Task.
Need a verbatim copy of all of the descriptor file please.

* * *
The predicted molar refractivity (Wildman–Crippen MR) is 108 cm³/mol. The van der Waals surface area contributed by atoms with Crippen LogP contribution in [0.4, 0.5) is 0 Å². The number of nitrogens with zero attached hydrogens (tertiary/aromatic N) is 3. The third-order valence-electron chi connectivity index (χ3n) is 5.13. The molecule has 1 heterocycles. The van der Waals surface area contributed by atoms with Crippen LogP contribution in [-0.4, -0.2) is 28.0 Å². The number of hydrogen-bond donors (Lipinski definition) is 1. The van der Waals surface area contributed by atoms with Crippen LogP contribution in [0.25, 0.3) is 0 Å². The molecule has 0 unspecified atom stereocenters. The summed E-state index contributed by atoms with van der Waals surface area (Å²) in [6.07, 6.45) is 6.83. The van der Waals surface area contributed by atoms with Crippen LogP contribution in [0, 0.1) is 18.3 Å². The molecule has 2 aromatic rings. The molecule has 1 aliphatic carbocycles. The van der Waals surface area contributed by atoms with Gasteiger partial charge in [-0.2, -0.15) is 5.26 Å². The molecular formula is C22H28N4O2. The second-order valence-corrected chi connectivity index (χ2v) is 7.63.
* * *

The predicted molar refractivity (Wildman–Crippen MR) is 108 cm³/mol. The van der Waals surface area contributed by atoms with Crippen LogP contribution in [0.4, 0.5) is 0 Å². The number of nitrogens with zero attached hydrogens (tertiary/aromatic N) is 3. The third-order valence-electron chi connectivity index (χ3n) is 5.13. The molecule has 1 heterocycles. The van der Waals surface area contributed by atoms with Crippen LogP contribution in [-0.4, -0.2) is 28.0 Å². The number of hydrogen-bond donors (Lipinski definition) is 1. The van der Waals surface area contributed by atoms with Crippen LogP contribution in [0.25, 0.3) is 0 Å². The molecule has 0 unspecified atom stereocenters. The summed E-state index contributed by atoms with van der Waals surface area (Å²) in [6.07, 6.45) is 6.83. The van der Waals surface area contributed by atoms with Crippen LogP contribution in [0, 0.1) is 18.3 Å². The molecule has 2 aromatic rings. The molecule has 1 aliphatic carbocycles. The van der Waals surface area contributed by atoms with Gasteiger partial charge in [-0.2, -0.15) is 5.26 Å². The molecular formula is C22H28N4O2. The second-order valence-corrected chi connectivity index (χ2v) is 7.63.